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Thread: BenQ Monitors: Adobe RGB '98; 10 Bit; 14 Bit LUT

  1. #11
    Peter De Smidt's Avatar
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    Re: BenQ Monitors: Adobe RGB '98; 10 Bit; 14 Bit LUT

    Good! You know, right, that all this will get you is a chance of less banding in the image on the monitor. It only has to do with how the file is displayed on your monitor.
    “You often feel tired, not because you've done too much, but because you've done too little of what sparks a light in you.”
    ― Alexander Den Heijer, Nothing you don't already know

  2. #12
    Steven Ruttenberg's Avatar
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    Re: BenQ Monitors: Adobe RGB '98; 10 Bit; 14 Bit LUT

    Yep, I usually get that when working on an image that has a rather uniform sky and is displayed very small (which with my native image size is around 12% of full size) When I zoom in it goes a way. Also, goes away once I flatten all the layers, probably because I use a totally non-destructive editing work flow which are just overlays. The flattening actually alters the image which is most likely why the banding disappears at the small display percentage.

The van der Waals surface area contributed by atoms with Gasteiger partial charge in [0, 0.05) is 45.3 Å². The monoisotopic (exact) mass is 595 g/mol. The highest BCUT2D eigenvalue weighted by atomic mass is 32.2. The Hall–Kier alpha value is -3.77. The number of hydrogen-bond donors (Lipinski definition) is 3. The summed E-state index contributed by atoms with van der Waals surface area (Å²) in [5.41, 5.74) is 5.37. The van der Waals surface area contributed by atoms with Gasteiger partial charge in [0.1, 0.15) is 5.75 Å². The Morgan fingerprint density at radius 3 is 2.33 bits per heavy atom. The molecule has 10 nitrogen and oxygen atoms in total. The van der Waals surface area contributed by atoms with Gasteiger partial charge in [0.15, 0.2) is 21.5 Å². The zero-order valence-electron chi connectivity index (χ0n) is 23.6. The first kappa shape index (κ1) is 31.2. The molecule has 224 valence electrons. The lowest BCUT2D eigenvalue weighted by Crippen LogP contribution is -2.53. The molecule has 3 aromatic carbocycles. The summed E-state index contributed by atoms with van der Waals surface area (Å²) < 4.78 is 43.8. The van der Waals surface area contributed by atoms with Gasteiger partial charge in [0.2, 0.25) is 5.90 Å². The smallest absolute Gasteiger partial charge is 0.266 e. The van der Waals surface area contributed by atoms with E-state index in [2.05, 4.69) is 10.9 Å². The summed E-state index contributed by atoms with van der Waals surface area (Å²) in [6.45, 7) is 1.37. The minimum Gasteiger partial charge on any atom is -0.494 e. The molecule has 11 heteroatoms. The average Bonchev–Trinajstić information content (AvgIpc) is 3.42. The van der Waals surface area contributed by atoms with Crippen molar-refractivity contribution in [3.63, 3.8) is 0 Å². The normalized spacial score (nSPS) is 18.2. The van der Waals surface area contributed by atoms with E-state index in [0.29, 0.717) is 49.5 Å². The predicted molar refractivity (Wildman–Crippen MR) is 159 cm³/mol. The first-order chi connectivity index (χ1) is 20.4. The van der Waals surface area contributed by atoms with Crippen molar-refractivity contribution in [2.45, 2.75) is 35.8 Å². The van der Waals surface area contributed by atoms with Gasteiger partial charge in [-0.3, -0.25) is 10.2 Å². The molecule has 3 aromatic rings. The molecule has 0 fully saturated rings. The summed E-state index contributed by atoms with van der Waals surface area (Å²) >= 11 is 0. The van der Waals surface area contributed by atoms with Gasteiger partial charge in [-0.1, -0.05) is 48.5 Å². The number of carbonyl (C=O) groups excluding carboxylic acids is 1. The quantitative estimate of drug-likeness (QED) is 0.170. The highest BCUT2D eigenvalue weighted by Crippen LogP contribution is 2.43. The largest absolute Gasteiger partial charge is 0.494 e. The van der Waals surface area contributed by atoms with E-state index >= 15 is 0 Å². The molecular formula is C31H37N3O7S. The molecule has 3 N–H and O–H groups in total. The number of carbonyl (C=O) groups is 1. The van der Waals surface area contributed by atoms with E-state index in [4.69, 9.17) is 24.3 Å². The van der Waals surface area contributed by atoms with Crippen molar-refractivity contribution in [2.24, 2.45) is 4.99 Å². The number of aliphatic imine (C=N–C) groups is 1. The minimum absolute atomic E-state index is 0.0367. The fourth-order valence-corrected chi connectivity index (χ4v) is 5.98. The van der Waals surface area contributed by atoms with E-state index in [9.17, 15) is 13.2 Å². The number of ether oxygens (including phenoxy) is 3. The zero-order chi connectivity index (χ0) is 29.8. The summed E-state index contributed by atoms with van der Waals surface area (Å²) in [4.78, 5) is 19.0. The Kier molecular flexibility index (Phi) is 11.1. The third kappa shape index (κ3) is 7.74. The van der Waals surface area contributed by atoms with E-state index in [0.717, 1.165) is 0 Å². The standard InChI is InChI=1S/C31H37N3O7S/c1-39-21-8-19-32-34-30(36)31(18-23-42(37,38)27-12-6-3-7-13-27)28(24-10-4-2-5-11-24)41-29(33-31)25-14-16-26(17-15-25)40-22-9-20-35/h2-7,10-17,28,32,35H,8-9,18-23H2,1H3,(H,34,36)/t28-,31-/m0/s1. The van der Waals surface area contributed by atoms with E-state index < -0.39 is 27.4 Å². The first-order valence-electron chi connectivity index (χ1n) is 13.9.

3. #13

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    Re: BenQ Monitors: Adobe RGB '98; 10 Bit; 14 Bit LUT

    I'll have to follow up on information here, and on using Pallet Master. But given the surprising accuracy that I obtained, I don't feel like it's an urgent need. (But, will color manage none the less.)

  4. #14

    Join Date
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    Re: BenQ Monitors: Adobe RGB '98; 10 Bit; 14 Bit LUT

    I'll have to follow up on information here, and on using Pallet Master. But given the surprising accuracy that I obtained, I don't feel like it's an urgent need. (But, will color manage none the less.)

    Thanks for the comments, though. I was unaware of some of these details.

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